“The pejorative term ‘Hollywood Accounting’ refers to the opaque and creative methods frequently employed by major television and film studios to cheat those who share in the profits of a television series or film out of their full contracted-for shares. The practice has unfortunately become ubiquitous among the major Hollywood studios… Even by those standards, this case stands out.”

TSG, which has invested more than $3.3 billion into over 100 films by the company’s own estimation, requested an independent audit of three films, and found it was owed at least $40 million according to their contract, though the financier believes the total owed is more rightly in the hundreds of millions. The finance partner has invested in profitable films like Avatar: The Way of Water, Logan, The Banshees of Inisherin, Deadpool, The Way of Water, and The Grand Budapest Hotel, among others; TSG asserts its resulting lack of cash inhibited it from taking a better position when investing in films like The Way of Water.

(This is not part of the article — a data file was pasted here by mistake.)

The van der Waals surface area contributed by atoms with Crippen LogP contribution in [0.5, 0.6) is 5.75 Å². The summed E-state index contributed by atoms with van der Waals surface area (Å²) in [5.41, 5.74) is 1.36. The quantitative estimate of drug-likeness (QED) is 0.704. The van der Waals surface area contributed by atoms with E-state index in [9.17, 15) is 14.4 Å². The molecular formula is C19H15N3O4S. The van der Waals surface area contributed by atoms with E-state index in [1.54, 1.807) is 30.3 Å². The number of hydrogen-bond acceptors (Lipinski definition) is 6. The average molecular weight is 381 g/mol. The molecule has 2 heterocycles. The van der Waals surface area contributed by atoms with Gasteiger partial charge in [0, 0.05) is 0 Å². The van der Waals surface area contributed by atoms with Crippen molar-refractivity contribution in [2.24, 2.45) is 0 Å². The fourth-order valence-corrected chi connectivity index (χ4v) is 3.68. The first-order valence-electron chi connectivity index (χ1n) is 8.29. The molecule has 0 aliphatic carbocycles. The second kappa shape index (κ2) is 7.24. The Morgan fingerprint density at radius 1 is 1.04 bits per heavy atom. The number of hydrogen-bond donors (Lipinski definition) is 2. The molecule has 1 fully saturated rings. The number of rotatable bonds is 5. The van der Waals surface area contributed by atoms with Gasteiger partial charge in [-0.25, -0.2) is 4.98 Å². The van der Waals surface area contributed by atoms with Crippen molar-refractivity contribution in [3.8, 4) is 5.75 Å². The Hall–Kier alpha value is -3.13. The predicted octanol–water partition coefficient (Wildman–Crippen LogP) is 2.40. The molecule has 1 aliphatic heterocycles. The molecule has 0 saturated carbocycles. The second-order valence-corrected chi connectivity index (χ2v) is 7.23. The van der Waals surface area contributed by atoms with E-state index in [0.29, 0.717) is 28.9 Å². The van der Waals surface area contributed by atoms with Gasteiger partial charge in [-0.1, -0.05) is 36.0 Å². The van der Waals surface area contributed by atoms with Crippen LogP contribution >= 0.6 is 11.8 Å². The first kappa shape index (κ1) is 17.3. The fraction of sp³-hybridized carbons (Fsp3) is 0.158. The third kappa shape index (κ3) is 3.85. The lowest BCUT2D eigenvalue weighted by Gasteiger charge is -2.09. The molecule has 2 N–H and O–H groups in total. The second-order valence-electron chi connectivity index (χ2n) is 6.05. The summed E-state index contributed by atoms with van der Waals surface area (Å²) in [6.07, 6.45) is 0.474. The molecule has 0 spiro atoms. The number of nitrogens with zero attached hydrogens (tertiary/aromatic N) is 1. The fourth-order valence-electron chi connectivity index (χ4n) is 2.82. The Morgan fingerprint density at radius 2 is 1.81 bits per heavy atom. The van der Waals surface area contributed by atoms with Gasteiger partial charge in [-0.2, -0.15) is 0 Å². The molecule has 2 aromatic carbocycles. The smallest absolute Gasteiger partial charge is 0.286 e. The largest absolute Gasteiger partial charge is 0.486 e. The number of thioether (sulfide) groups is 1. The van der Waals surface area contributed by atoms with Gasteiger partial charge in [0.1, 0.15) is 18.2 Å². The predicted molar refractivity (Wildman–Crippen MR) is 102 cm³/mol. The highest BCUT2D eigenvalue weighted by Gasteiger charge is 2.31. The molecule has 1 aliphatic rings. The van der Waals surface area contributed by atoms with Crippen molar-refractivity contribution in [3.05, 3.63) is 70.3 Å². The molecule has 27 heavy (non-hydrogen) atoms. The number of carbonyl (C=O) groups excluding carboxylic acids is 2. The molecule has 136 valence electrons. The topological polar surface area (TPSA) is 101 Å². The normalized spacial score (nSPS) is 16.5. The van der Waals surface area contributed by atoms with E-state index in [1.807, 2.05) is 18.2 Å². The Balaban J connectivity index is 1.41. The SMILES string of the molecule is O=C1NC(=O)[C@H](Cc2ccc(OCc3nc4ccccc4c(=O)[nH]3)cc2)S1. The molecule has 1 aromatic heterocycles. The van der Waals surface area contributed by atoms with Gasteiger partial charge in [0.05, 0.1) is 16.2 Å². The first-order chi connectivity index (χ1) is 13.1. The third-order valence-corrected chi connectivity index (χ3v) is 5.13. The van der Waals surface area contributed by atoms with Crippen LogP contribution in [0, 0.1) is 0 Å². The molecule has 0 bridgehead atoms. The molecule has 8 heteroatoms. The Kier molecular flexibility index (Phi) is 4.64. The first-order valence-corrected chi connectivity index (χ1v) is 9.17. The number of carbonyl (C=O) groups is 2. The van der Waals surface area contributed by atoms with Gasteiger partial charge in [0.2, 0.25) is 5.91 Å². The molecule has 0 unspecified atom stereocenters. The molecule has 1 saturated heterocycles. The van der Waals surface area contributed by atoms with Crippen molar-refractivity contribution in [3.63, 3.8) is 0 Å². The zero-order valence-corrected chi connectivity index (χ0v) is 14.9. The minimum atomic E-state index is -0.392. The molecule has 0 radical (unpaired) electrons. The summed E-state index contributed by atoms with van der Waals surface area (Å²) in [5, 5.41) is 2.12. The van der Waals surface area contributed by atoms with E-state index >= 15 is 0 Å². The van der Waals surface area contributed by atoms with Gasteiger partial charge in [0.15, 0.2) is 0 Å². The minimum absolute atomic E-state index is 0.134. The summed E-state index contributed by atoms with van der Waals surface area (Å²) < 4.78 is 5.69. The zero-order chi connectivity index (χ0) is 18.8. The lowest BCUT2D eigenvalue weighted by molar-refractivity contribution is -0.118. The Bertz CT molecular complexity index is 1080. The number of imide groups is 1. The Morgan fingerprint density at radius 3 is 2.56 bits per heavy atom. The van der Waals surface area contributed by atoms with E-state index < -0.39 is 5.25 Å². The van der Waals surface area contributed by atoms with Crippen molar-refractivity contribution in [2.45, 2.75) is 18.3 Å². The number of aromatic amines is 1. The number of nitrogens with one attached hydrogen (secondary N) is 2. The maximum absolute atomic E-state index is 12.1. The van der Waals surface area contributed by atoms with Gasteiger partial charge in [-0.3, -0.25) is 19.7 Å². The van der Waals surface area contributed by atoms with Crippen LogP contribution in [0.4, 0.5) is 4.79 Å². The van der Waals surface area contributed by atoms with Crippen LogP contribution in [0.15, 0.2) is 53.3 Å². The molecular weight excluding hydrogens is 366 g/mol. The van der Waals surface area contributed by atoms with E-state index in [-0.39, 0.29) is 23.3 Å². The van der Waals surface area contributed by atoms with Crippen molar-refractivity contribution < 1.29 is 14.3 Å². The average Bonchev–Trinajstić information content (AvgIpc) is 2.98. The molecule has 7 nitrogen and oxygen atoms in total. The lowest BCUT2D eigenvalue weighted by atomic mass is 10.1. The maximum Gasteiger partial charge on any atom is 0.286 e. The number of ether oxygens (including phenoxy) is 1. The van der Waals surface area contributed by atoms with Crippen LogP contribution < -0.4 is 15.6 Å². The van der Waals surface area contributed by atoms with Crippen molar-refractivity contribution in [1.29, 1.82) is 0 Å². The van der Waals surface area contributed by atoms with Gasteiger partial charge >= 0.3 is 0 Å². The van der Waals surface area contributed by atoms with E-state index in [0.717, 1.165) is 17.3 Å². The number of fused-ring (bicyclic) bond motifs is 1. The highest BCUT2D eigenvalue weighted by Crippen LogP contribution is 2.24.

The crux of the lawsuit centers around distribution, much like Johansson’s 2021 suit — lawyer John Berlinski, who represented Johansson, is now repping TSG — specifically, a deal formed between HBO and 20th Century Studios in 2012, before Disney acquired the latter. As part of its inital deal with HBO, 20th Century Studios licensed its theatrical films to HBO for streaming after their theatrical run finished; per court documents, this agreement was meant to run from 2012 to 2022. When Disney acquired 20th Century Studios in 2019, it also acquired this deal, but had set its sights on expanding its own streaming platforms, specifically Hulu and Disney Plus. According to the court documents, TSG claims that Disney “ordered” HBO to amend this deal, and to “give up a significant portion of its guaranteed HBO license fees” so that Fox films could be streamed on Hulu and Disney Plus. While this greatly benefited Disney, TSG lost out on the “many millions” it believes it is owed, per the 2012 contract.